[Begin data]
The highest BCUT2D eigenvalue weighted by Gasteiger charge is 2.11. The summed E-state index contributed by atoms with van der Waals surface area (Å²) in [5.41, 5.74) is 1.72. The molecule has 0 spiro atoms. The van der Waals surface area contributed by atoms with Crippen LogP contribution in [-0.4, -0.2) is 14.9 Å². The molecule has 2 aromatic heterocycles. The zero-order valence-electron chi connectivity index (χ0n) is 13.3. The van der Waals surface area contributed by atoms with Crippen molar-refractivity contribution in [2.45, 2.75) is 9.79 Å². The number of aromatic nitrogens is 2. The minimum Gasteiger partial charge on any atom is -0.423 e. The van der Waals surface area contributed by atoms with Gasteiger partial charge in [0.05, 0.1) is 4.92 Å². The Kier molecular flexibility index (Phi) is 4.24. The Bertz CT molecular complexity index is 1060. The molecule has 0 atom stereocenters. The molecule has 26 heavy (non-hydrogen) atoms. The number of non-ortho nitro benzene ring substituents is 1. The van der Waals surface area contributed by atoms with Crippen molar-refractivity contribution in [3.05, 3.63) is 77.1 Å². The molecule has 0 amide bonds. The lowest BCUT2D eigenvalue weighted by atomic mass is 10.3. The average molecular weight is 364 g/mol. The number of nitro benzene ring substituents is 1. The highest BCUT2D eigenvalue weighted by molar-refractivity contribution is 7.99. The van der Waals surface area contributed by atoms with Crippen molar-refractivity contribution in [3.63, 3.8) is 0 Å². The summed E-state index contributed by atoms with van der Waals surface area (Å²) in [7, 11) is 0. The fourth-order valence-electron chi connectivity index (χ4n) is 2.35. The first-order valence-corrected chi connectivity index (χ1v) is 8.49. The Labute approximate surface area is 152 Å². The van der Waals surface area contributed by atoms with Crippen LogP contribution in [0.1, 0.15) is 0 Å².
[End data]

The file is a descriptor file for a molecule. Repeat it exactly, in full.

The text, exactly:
The highest BCUT2D eigenvalue weighted by Gasteiger charge is 2.11. The summed E-state index contributed by atoms with van der Waals surface area (Å²) in [5.41, 5.74) is 1.72. The molecule has 0 spiro atoms. The van der Waals surface area contributed by atoms with Crippen LogP contribution in [-0.4, -0.2) is 14.9 Å². The molecule has 2 aromatic heterocycles. The zero-order valence-electron chi connectivity index (χ0n) is 13.3. The van der Waals surface area contributed by atoms with Crippen molar-refractivity contribution in [2.45, 2.75) is 9.79 Å². The number of aromatic nitrogens is 2. The minimum Gasteiger partial charge on any atom is -0.423 e. The van der Waals surface area contributed by atoms with Gasteiger partial charge in [0.05, 0.1) is 4.92 Å². The Kier molecular flexibility index (Phi) is 4.24. The Bertz CT molecular complexity index is 1060. The molecule has 0 atom stereocenters. The molecule has 26 heavy (non-hydrogen) atoms. The number of non-ortho nitro benzene ring substituents is 1. The van der Waals surface area contributed by atoms with Crippen molar-refractivity contribution in [3.05, 3.63) is 77.1 Å². The molecule has 0 amide bonds. The lowest BCUT2D eigenvalue weighted by atomic mass is 10.3. The average molecular weight is 364 g/mol. The number of nitro benzene ring substituents is 1. The highest BCUT2D eigenvalue weighted by molar-refractivity contribution is 7.99. The van der Waals surface area contributed by atoms with Crippen molar-refractivity contribution in [3.63, 3.8) is 0 Å². The summed E-state index contributed by atoms with van der Waals surface area (Å²) in [7, 11) is 0. The fourth-order valence-electron chi connectivity index (χ4n) is 2.35. The first-order valence-corrected chi connectivity index (χ1v) is 8.49. The Labute approximate surface area is 152 Å². The van der Waals surface area contributed by atoms with Crippen LogP contribution in [0.1, 0.15) is 0 Å².